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Fantasy tips: India v West Indies, 2nd T20I



December 8: India v West Indies, 2nd T20I in Thiruvananthapuram

NOTE: We might not always be able to tip you off about late injury (or other relevant) updates

Captain: Rohit Sharma

Rohit rarely fails to perform through an entire T20I series. He had an off day in Hyderabad, and is likely to make amends.

Vice-captain: Yuzvendra Chahal

In a high-scoring first T20I, Chahal was India’s most successful bowler, even coming back at the death to pick up two crucial wickets.

Hot picks

Virat Kohli

After that 50-ball 94..

Kieron Pollard

Pollard got going in the first game with the bat, finding his range and clearing some of the longer boundaries in Hyderabad. Why not one more time?

Deepak Chahar

An early wicket is almost always assured with Chahar, but he took quite a beating in the first game. It should be worth backing him one more time.

Value for money

Nicholas Pooran

He’s been striking it at 147.73 in T20s over the past two years, and can clear the boundary against both pace and spin.

Bhuvneshwar Kumar

Among the most experienced T20 bowlers going around, he had a decent first outing on return from injury.

Sheldon Cottrell

His angle from around the wicket, swing, and variations all make him a solid proposition. More salutes = more fantasy points.

Point to note

  • Thiruvananthapuram was not among the higher-scoring venues in the Syed Mushtaq Ali Trophy, with an average first innings score of 127. That was due in part to some weaker domestic sides playing there, so a total in excess of 180 on Sunday can’t be ruled out.

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Nyeem Young stars with bat and ball as West Indies thump England



West Indies U-19s 267 for 7 (Anderson 86*, Young 66, Goldsworthy 2-28, Qadri 2-46) beat England U-19s 184 for 9 (Clark 38, Young 5-45, Nedd 2-35) by 71 runs (DLS method)

For the second game in a row, allrounder Nyeem Young led the way as West Indies defeated a higher-seeded team at the Under-19 World Cup. After his half-century against Australia downed the 2018 runners-up on Saturday, Young returned on Tuesday to smash a 41-ball 66 and then take five wickets to defeat England and virtually confirm his team’s spot in the quarterfinal.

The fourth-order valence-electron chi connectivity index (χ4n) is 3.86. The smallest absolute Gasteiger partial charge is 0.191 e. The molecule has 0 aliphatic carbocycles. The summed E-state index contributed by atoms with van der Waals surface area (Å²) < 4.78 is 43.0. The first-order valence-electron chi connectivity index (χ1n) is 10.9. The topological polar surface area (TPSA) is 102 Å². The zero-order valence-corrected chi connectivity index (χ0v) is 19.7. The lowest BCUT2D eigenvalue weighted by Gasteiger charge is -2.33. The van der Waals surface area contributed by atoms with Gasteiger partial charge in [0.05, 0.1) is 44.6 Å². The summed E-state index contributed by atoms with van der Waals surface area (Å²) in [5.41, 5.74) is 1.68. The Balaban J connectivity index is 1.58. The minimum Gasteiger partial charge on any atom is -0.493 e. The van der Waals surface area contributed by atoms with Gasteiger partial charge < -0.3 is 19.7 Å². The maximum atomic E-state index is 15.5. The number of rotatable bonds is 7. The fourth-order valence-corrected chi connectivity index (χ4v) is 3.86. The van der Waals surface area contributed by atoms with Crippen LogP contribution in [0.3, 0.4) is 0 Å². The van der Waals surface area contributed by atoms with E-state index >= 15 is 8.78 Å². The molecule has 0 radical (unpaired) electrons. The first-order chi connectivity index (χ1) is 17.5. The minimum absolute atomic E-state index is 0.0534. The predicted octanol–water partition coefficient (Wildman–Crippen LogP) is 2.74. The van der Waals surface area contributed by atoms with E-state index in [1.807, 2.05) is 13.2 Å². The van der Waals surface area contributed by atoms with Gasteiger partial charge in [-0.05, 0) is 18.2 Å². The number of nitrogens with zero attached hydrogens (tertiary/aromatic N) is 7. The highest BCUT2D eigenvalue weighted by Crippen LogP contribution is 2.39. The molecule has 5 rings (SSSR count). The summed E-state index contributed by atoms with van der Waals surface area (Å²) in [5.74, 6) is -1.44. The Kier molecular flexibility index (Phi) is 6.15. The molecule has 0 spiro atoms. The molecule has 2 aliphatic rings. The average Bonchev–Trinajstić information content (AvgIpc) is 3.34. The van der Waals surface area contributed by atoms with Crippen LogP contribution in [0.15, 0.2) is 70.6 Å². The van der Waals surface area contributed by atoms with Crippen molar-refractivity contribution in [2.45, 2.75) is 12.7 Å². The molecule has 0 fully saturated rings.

Young walked in at 138 for 5 after England had sent West Indies in, and joined No. 3 Kevlon Anderson in a 101-run partnership for the sixth wicket, off just 76 balls. Anderson remained not out on 86 off 105 balls as West Indies closed at 267 for 7.

Young smashed five fours and four sixes, including one that broke the glass window of the media centre, while Anderson hit three sixes and six fours. Before their partnership, offspinner Hamidullah Qadri and legspinner Lewis Goldsworthy had kept West Indies’ run-rate in check with regular wickets.

England’s chase began positively, the openers putting on 53 before wicketkeeper-batsman Jordan Cox succumbed to the temptation of playing the reverse sweep, gloving the shot to first slip in the 14th over. His partner Ben Charlesworth was dismissed soon after for 36.

A third-wicket stand of 51 between Tom Clark and Jack Haynes kept England in the chase, but they stumbled following Clark’s departure, as Young’s short-pitched deliveries sent back Dan Mousley and Haynes in the 33rd over. A passing shower paused the game for around thirty minutes, with England 40 runs behind the DLS par, and when play resumed, Young struck again, dismissing Joey Evison and Goldsworthy for single-digit scores, and then having England captain George Balderson caught at long-on to complete his five-for.

At that stage, England needed 117 from 71 balls, with just two wickets in hand. With lightning in the background, the game was halted once more in the 44th over, by which time England had lost their ninth wicket, and were 71 runs behind the DLS par. Play never resumed, and West Indies wrapped up a comprehensive win.